Your brain needs more time to process the words you hear, translate them, think of the right response and say that in German. You can shorten the processing time by improving your listening skills. At first it is expected that you will not be able to understand every single word. Hone your listening skills with practice. Listen to foreign language media to improve your pronunciation and vocabulary, which will eventually help your speaking skills. However, you should understand that listening to German media by yourself is not enough as conversations are more difficult since it is done in real time. You have to train your brain to listen, translate, formulate a response and say it.
You should try to listen more carefully to the audio recordings that come with your German language lesson books. Listen, make a recording of your own, and compare. More often than not, learning the lyrics of a song in German would help you speak the language better. You can try reciting it first so you can verbalize each word clearly.
Do not aim for perfection
You cannot achieve fluency in German without speaking it brokenly at first. The idea is to try to start talking in German sooner, so that you’ll be able to converse faster. Making mistakes as a first-time speaker of German can be frustrating, but it is a phase you have to overcome.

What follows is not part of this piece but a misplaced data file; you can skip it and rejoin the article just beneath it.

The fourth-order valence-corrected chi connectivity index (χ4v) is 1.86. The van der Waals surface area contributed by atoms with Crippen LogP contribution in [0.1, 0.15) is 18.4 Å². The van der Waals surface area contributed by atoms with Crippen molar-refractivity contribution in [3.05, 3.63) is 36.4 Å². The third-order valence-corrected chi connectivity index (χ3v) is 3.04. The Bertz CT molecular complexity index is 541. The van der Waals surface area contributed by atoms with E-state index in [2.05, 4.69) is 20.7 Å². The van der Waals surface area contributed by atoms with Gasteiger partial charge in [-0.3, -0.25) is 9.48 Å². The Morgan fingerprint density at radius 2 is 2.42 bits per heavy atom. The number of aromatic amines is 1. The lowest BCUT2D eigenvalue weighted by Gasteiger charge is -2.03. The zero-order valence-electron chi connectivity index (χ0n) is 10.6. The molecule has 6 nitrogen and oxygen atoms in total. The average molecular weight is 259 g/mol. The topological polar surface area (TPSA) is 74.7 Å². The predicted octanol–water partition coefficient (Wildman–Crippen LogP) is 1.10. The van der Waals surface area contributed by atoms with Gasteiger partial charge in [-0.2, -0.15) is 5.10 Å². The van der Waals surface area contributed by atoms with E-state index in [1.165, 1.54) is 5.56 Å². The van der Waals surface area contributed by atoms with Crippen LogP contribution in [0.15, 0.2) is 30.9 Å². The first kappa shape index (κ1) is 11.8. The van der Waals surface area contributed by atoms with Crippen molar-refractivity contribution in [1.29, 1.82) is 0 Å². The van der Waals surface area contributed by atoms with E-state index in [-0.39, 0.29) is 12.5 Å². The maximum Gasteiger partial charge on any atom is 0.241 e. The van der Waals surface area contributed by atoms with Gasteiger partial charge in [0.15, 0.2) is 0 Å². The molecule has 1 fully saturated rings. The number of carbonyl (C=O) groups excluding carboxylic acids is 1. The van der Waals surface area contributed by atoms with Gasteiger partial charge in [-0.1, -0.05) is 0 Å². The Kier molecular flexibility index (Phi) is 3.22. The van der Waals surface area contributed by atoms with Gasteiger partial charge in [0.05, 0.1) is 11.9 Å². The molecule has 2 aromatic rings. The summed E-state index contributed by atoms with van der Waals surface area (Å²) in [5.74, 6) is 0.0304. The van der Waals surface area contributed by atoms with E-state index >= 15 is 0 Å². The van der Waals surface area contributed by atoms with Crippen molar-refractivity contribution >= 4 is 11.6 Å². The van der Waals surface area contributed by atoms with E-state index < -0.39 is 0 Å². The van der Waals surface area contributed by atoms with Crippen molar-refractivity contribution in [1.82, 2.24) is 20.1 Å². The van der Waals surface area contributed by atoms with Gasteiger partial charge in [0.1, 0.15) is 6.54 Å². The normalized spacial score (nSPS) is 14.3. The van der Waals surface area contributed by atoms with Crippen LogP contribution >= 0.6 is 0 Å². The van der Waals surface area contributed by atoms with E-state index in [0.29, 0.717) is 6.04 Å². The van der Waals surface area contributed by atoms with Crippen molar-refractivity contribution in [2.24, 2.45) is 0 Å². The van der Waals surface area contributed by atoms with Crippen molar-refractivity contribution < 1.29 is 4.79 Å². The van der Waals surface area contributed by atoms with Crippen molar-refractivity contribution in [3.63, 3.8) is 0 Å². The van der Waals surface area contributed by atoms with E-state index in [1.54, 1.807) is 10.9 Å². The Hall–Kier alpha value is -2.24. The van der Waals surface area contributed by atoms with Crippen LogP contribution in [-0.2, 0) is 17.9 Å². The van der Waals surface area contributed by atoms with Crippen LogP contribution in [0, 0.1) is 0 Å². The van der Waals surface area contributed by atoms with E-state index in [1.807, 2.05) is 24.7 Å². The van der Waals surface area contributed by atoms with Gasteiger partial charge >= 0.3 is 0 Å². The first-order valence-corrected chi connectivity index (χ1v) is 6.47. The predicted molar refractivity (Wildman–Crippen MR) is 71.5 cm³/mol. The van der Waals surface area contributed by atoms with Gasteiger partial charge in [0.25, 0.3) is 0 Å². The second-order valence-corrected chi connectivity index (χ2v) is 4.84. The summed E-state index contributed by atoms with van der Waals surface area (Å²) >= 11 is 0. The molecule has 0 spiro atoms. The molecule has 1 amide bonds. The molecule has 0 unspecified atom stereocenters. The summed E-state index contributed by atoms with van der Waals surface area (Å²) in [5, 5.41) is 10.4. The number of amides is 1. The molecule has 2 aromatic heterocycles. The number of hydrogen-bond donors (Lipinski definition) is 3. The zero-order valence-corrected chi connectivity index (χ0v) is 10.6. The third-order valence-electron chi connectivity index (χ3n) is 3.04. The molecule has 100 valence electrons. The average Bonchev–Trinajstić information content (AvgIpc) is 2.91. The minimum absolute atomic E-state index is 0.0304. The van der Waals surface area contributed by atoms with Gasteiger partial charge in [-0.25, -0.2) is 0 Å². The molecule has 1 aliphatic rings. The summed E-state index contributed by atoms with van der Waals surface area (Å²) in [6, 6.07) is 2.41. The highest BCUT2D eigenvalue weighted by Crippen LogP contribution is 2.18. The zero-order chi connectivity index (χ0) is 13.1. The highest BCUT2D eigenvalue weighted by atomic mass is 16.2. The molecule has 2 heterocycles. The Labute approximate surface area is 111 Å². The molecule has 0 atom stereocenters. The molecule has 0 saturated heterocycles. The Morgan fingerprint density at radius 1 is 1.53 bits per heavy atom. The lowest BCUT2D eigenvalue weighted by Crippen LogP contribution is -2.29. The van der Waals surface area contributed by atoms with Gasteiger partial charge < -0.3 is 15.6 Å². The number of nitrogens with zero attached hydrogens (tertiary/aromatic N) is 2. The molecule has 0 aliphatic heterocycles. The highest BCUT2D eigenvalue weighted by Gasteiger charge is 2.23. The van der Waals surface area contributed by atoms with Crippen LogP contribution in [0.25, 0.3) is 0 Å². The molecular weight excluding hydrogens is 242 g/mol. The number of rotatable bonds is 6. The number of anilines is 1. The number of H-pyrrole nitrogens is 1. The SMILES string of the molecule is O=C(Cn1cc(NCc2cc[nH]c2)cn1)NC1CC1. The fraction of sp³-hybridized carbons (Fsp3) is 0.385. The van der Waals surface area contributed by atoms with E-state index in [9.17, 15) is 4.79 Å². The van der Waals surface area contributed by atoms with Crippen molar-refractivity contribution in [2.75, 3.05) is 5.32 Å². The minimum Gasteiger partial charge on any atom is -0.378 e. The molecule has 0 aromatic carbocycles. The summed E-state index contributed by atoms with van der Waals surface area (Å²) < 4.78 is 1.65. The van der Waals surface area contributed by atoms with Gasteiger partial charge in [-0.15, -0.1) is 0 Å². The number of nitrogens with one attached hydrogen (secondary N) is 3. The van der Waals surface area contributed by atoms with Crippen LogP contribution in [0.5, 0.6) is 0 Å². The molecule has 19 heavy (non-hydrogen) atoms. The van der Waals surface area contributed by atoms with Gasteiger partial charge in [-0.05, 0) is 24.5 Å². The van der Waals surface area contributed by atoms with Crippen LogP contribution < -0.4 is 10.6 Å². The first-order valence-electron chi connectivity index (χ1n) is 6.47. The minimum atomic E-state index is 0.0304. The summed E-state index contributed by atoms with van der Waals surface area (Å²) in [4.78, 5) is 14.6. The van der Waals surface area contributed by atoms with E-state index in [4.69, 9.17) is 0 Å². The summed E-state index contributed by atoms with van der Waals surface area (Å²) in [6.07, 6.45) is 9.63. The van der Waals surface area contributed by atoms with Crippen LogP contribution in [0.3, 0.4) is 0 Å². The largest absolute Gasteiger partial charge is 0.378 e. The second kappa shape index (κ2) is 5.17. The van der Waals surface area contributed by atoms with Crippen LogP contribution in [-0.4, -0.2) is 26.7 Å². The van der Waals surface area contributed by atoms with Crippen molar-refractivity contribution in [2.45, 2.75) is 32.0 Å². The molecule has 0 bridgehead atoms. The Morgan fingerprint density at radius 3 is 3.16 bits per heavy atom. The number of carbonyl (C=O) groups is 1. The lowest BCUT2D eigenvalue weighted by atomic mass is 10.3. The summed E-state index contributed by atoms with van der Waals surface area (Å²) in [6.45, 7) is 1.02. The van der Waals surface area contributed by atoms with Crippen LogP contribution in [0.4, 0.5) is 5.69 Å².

Be a child again
How do children learn to speak? They start with the basic – things around them, inside and outside the house. Get yourself to speak by naming things around you in German. Say each item aloud. Then try to compose short sentences using these things. The trick is to enable you to think in German and speak in German, even if you cannot engage in conversation yet. You can even formulate simple questions and answers in your target language. It can build your confidence and add more words to your vocabulary.
Try one-on-one conversations first
Although it’s great to join a group of native German speakers, expect the conversation to be faster and quite complex. It is easier to start with one-on-one conversation with someone who knows the language better. You will gain experience talking with someone who speaks the language and at the same time benefit from the tips the expert is willing to share with you.
You can also practice by speaking with a stranger. But the important thing here is not to overly think about it. Be impulsive and muster the courage, knowing that is one way to learn.